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Amazon Gets Its Own 767 Cargo Plane for Prime Air

By Rich Duprey – Updated Sep 4, 2020 at 10:18AM

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This is the first time the e-commerce giant has registered a craft directly, rather than leasing it.

Amazon (AMZN 3.04%) is taking the first steps to further integrate its Prime Air fleet into its operations by directly acquiring a Boeing 767 cargo plane. While Amazon has 36 other 767s in its fleet, this is the first one that will operate under direct registration to Amazon rather than being leased.

Amazon Prime Air plane being loaded with cargo

Image source: Amazon.com.

The aircraft industry site PaxEx.Aero noticed Amazon Services LLC was issued the registration N503AZ for the 767-338 on Aug. 31, joining a fleet of over 80 aircraft.

Previously, Amazon leased most of its cargo aircraft through Air Transport Services Group (ATSG 0.14%), which typically provides the fleet with 767s, and Atlas Air Worldwide Holdings (AAWW -0.10%), which supplies 737s and 767s. Amazon has taken an ownership stake in both companies.

Last year Amazon also leased 15 737s through General Electric's GE Capital Aviation Services (GECAS).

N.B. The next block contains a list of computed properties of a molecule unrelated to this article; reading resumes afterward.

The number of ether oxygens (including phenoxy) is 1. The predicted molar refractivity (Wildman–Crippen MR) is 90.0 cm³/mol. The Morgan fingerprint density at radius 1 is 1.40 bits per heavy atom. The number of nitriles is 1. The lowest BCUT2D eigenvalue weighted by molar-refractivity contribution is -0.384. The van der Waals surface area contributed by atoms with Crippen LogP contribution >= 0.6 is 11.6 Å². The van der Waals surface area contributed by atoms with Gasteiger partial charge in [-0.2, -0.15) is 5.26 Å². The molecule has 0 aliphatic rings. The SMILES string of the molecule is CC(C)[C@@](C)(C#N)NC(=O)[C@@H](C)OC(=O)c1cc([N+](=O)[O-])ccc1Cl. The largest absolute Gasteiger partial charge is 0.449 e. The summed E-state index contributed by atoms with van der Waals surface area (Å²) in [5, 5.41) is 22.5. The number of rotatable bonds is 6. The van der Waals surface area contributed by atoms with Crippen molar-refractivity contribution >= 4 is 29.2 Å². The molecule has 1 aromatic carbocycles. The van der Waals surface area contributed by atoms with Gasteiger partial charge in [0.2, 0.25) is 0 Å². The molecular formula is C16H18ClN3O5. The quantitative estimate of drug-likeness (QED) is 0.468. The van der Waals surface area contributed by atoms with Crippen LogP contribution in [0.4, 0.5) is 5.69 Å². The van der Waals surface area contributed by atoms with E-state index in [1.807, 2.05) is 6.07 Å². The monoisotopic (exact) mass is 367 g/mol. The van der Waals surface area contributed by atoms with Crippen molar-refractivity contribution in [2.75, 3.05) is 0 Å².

Amazon's new plane is actually an old one. It was first put into service back in 1991 with Qantas Airways (OTC: QABS.Y), and more recently was with WestJet Airlines until being placed into storage in early 2019.

The direct registration comes just as the Federal Aviation Administration granted Amazon a certificate to operate a fleet of Prime Air drones to deliver packages.

The developments stem from the need to quickly deliver more goods to consumers who out of necessity turned to online shopping during the pandemic. The crisis also likely made older aircraft more affordable as the global aviation industry collapsed in the wake of the pandemic. With planes grounded and demand still tepid at best, aircraft in storage are unnecessary.

Amazon has four additional plane registrations reserved with the FAA.

John Mackey, CEO of Whole Foods Market, an Amazon subsidiary, is a member of The Motley Fool’s board of directors. Rich Duprey has no position in any of the stocks mentioned. The Motley Fool owns shares of and recommends Amazon and recommends the following options: short January 2022 $1940 calls on Amazon and long January 2022 $1920 calls on Amazon. The Motley Fool has a disclosure policy.

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